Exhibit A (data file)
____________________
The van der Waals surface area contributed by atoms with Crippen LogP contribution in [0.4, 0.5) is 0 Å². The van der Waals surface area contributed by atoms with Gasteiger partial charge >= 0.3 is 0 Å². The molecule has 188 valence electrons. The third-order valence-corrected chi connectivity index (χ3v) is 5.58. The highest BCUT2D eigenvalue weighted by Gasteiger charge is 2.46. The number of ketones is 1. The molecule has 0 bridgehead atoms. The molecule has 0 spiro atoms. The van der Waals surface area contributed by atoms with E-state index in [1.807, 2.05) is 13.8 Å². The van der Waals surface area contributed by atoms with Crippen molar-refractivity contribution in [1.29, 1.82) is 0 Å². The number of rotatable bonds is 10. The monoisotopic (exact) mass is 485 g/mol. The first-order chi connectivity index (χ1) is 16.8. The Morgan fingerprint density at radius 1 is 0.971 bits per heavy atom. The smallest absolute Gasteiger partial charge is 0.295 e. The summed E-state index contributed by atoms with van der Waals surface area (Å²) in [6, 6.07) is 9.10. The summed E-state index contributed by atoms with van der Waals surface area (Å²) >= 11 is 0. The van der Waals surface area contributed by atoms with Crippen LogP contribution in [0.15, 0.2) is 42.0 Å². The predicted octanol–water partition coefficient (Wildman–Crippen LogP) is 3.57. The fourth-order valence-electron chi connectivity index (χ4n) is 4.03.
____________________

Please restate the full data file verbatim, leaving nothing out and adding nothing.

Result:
The van der Waals surface area contributed by atoms with Crippen LogP contribution in [0.4, 0.5) is 0 Å². The van der Waals surface area contributed by atoms with Gasteiger partial charge >= 0.3 is 0 Å². The molecule has 188 valence electrons. The third-order valence-corrected chi connectivity index (χ3v) is 5.58. The highest BCUT2D eigenvalue weighted by Gasteiger charge is 2.46. The number of ketones is 1. The molecule has 0 bridgehead atoms. The molecule has 0 spiro atoms. The van der Waals surface area contributed by atoms with E-state index in [1.807, 2.05) is 13.8 Å². The van der Waals surface area contributed by atoms with Crippen molar-refractivity contribution in [1.29, 1.82) is 0 Å². The number of rotatable bonds is 10. The monoisotopic (exact) mass is 485 g/mol. The first-order chi connectivity index (χ1) is 16.8. The Morgan fingerprint density at radius 1 is 0.971 bits per heavy atom. The smallest absolute Gasteiger partial charge is 0.295 e. The summed E-state index contributed by atoms with van der Waals surface area (Å²) in [6, 6.07) is 9.10. The summed E-state index contributed by atoms with van der Waals surface area (Å²) >= 11 is 0. The van der Waals surface area contributed by atoms with Crippen LogP contribution in [0.15, 0.2) is 42.0 Å². The predicted octanol–water partition coefficient (Wildman–Crippen LogP) is 3.57. The fourth-order valence-electron chi connectivity index (χ4n) is 4.03.